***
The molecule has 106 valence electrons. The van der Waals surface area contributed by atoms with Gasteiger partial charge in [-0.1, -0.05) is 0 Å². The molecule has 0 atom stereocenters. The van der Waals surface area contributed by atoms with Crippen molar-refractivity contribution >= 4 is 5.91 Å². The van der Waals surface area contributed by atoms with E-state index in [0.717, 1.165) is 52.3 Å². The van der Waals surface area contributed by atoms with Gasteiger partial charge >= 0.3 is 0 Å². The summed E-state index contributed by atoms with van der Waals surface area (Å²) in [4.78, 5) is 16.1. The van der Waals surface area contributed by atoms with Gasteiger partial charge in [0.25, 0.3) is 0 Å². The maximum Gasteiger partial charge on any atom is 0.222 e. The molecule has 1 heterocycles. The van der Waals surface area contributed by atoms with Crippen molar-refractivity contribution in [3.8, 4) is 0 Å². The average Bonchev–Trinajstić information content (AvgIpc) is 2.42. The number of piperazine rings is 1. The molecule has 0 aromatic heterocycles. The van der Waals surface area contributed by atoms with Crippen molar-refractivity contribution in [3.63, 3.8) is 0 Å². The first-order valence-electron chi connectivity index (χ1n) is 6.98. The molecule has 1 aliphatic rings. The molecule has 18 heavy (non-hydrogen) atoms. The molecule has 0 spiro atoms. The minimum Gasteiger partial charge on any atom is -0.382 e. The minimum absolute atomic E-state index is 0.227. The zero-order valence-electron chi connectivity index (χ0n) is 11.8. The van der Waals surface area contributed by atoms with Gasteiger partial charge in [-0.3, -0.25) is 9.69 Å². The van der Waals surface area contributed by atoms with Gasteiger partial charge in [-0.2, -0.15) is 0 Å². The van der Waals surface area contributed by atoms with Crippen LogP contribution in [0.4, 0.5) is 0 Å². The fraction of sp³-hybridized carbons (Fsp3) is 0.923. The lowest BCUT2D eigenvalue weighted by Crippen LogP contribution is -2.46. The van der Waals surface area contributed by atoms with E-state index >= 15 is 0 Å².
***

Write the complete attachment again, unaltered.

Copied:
The molecule has 106 valence electrons. The van der Waals surface area contributed by atoms with Gasteiger partial charge in [-0.1, -0.05) is 0 Å². The molecule has 0 atom stereocenters. The van der Waals surface area contributed by atoms with Crippen molar-refractivity contribution >= 4 is 5.91 Å². The van der Waals surface area contributed by atoms with E-state index in [0.717, 1.165) is 52.3 Å². The van der Waals surface area contributed by atoms with Gasteiger partial charge >= 0.3 is 0 Å². The summed E-state index contributed by atoms with van der Waals surface area (Å²) in [4.78, 5) is 16.1. The van der Waals surface area contributed by atoms with Gasteiger partial charge in [0.25, 0.3) is 0 Å². The maximum Gasteiger partial charge on any atom is 0.222 e. The molecule has 1 heterocycles. The van der Waals surface area contributed by atoms with Crippen molar-refractivity contribution in [3.8, 4) is 0 Å². The average Bonchev–Trinajstić information content (AvgIpc) is 2.42. The number of piperazine rings is 1. The molecule has 0 aromatic heterocycles. The van der Waals surface area contributed by atoms with Crippen molar-refractivity contribution in [3.63, 3.8) is 0 Å². The first-order valence-electron chi connectivity index (χ1n) is 6.98. The molecule has 1 aliphatic rings. The molecule has 18 heavy (non-hydrogen) atoms. The molecule has 0 spiro atoms. The minimum Gasteiger partial charge on any atom is -0.382 e. The minimum absolute atomic E-state index is 0.227. The zero-order valence-electron chi connectivity index (χ0n) is 11.8. The van der Waals surface area contributed by atoms with Gasteiger partial charge in [-0.3, -0.25) is 9.69 Å². The van der Waals surface area contributed by atoms with Gasteiger partial charge in [-0.2, -0.15) is 0 Å². The van der Waals surface area contributed by atoms with Crippen LogP contribution in [0.4, 0.5) is 0 Å². The fraction of sp³-hybridized carbons (Fsp3) is 0.923. The lowest BCUT2D eigenvalue weighted by Crippen LogP contribution is -2.46. The van der Waals surface area contributed by atoms with E-state index >= 15 is 0 Å².